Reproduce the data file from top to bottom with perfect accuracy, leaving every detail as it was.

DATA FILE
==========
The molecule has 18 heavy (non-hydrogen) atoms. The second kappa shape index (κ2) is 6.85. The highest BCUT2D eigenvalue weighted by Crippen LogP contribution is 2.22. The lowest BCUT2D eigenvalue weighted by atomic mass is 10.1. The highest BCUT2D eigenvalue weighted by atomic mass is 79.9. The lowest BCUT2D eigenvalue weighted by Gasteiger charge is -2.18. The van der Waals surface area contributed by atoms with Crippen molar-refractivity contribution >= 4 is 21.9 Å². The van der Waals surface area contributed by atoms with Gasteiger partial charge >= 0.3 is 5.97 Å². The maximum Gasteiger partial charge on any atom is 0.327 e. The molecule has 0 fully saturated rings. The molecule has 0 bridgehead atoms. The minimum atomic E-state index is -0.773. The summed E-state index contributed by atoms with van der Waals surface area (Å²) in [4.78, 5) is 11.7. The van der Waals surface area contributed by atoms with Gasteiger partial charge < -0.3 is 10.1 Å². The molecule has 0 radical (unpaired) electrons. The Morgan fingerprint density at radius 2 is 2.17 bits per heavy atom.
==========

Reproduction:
The molecule has 18 heavy (non-hydrogen) atoms. The second kappa shape index (κ2) is 6.85. The highest BCUT2D eigenvalue weighted by Crippen LogP contribution is 2.22. The lowest BCUT2D eigenvalue weighted by atomic mass is 10.1. The highest BCUT2D eigenvalue weighted by atomic mass is 79.9. The lowest BCUT2D eigenvalue weighted by Gasteiger charge is -2.18. The van der Waals surface area contributed by atoms with Crippen molar-refractivity contribution >= 4 is 21.9 Å². The van der Waals surface area contributed by atoms with Gasteiger partial charge >= 0.3 is 5.97 Å². The maximum Gasteiger partial charge on any atom is 0.327 e. The molecule has 0 fully saturated rings. The molecule has 0 bridgehead atoms. The minimum atomic E-state index is -0.773. The summed E-state index contributed by atoms with van der Waals surface area (Å²) in [4.78, 5) is 11.7. The van der Waals surface area contributed by atoms with Gasteiger partial charge < -0.3 is 10.1 Å². The molecule has 0 radical (unpaired) electrons. The Morgan fingerprint density at radius 2 is 2.17 bits per heavy atom.